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Touching down in Haiti

We arrived today in Port-au-Prince, the capital of the poorest country in the western hemisphere. The airport is named after Toussaint L’Ouverture, an amazing first generation Haitian immigrant.

His parents hailed from Benin on Africa’s west coast, became enslaved, and were brought to Haiti by French slave-traders. It is perhaps history’s most amazing account of a rise to greatness (eclipsing even Obama’s Kenya-to-the-Whitehouse odyssey) that their son – young Toussaint – should rise from slavery to lead a successful rebellion of blacks and mixed-race “mullattos”  together against the French rulers of the island, to banish slavery, and become the first ever black leader of a post-colonial nation.

This slave-free Caribbean island republic, however, was short-lived, and Haiti has since been made to pay for her non-compliance with two subsequent centuries of colonial oppression and exploitation by the political elites.

The arrivals hall is the archetypal third world chaos. But despite the oven-like surge of heat on alighting the plane, I was determined to remain cool, and not act like a panicky gringo when our bags did not emerge from the carousel for an hour. The wait was eased by music drifting from the welcome-band playing Haitian folk songs to frazzled travellers.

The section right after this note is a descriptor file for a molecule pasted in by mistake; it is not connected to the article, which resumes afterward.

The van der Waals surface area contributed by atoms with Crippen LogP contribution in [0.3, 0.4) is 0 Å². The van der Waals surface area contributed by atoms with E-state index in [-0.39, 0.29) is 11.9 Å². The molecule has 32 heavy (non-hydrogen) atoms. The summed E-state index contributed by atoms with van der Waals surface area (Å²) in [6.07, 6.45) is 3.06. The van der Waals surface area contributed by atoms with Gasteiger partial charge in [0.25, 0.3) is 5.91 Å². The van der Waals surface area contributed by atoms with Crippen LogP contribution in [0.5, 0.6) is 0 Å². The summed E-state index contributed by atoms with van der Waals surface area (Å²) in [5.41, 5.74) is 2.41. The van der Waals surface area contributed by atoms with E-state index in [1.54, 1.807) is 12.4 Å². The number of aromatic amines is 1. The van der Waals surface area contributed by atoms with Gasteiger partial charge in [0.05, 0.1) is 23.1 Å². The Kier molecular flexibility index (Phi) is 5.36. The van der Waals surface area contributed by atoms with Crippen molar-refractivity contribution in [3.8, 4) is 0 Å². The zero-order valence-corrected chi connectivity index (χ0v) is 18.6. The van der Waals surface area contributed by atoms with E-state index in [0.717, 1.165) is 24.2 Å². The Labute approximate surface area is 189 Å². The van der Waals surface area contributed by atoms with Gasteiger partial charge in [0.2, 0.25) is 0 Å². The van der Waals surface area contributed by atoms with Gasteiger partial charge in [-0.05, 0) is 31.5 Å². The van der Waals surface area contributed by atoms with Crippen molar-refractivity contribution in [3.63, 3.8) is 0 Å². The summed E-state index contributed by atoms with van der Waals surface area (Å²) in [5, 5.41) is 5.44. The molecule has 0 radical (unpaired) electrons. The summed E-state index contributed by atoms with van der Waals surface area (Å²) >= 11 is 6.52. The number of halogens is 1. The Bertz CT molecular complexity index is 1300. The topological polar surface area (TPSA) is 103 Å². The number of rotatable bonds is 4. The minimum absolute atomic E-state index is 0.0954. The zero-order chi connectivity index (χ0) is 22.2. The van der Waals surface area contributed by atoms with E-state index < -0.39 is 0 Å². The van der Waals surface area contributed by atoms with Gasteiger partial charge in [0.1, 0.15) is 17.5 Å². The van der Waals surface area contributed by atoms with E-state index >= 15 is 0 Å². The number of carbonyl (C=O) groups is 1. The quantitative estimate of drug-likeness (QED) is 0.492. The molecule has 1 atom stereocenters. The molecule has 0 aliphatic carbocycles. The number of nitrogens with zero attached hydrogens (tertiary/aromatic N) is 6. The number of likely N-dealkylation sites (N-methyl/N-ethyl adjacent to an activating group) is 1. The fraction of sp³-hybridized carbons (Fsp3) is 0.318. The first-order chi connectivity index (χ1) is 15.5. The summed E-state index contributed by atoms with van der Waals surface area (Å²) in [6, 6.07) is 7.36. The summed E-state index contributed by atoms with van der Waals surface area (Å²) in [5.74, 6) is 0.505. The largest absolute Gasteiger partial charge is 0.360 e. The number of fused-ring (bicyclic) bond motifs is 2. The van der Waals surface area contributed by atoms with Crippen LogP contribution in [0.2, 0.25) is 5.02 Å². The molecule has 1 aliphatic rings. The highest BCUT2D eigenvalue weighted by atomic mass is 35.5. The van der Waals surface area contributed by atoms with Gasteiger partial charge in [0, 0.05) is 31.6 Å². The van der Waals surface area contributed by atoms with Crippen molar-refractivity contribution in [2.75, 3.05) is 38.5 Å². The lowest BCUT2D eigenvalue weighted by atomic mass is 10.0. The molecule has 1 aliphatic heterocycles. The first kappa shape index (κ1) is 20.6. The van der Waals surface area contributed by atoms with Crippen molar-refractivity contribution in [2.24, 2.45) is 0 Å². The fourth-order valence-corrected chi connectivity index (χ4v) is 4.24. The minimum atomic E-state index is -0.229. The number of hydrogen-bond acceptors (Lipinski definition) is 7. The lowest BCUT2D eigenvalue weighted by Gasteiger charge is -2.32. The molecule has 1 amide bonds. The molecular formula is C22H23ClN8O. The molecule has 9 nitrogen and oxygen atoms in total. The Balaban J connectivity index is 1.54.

The band-members were all wearing matching yellow t-shirts sponsored by Western Union, and emblazoned with the name of Wyclef Jean (hip hop man and former Fugees member) who is probably – despots, voodoo high priests, and Toussaint aside – the world’s most famous Haitian.

After something of a hiatus in his music career, Wyclef’s fame picked up earlier this year when he organised the American music stars for Haiti charity song, which revisited the We Are The World scenario, replacing an Ethiopian famine with the Haitian earthquake with Wyclef as the American-Haitian Bob Geldof, if you like.

My grasp of Haiti’s history is pretty patchy I admit, but a quick google offers up a  top three that includes: colonial brutality, crazed dictators and desperate charity songs, is not a good sign. I am looking forward to getting out of the airport and meeting real Haitians. But it already becomes apparent as soon as we leave the airport compound, that most of them have been routinely let down by the outside world.

Bill Clinton said recently that if we (the international community) put Haiti back to where it was before the earthquake, we will have failed Haitians. And this certainly wouldn’t be the first time.

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